Poetry Review: “Ultima Thule” by Henry W. Longfellow

HWL_1940_Issue-1c2Longfellow is long out of fashion. His extravagant language, highlymemorizable rhyme schemes, and classical themes place him squarely within a poetic movement long left for dead. Reaction to his poetry created the Imagist movement… created modern poetry as we know it. And yet to have so many react so strongly… must mean something.

Living as I do now in the North Country (the land of Hiawatha), just a bit south on the map it seems at times of ultima thule, Longfellow cannot be easily ignored. Nor should he I think. There are few pleasures from my childhood as great as walking down the street singing lines from Paul Revere that I had memorized.

On a day when many of us are remembering, a poem about time and aging and the “undiscovered country” that we are all sailing toward seems like just the thing.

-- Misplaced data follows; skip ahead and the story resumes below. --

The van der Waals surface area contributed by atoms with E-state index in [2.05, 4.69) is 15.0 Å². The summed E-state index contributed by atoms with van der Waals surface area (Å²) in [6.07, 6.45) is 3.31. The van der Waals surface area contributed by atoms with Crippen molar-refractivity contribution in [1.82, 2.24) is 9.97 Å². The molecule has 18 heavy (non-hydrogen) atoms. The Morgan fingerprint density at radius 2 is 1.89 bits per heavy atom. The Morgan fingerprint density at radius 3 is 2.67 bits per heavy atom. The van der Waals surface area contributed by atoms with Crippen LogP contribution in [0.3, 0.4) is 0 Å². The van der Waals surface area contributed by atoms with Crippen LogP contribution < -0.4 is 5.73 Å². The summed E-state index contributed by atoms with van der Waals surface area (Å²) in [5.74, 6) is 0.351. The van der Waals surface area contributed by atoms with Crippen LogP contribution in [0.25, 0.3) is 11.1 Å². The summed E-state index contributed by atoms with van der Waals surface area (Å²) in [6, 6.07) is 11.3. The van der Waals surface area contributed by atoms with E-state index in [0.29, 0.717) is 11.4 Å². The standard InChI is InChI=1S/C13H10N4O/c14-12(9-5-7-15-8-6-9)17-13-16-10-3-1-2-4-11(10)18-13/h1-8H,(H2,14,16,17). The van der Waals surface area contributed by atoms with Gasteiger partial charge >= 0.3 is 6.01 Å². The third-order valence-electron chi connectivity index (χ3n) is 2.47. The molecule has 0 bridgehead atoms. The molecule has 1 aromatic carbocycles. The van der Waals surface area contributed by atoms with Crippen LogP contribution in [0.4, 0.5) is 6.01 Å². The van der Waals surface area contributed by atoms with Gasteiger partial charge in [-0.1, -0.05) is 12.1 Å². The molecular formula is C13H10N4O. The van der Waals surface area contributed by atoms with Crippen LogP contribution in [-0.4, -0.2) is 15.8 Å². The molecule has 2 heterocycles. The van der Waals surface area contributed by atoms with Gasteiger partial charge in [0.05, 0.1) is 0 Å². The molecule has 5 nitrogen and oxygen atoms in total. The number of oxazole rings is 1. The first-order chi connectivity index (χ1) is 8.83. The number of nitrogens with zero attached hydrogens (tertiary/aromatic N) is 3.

Ultima Thule
With favoring winds, o’er sunlit seas,
We sailed for the Hesperides,
The land where golden apples grow;
But that, ah! that was long ago.
How far, since then, the ocean streams
Have swept us from that land of dreams,
That land of fiction and of truth,
The lost Atlantis of our youth!
Whither, ah, whither? Are not these
The tempest-haunted Orcades,
Where sea-gulls scream, and breakers roar,
And wreck and sea-weed line the shore?
Ultima Thule! Utmost Isle!
Here in thy harbors for a while
We lower our sails; a while we rest
From the unending, endless quest.

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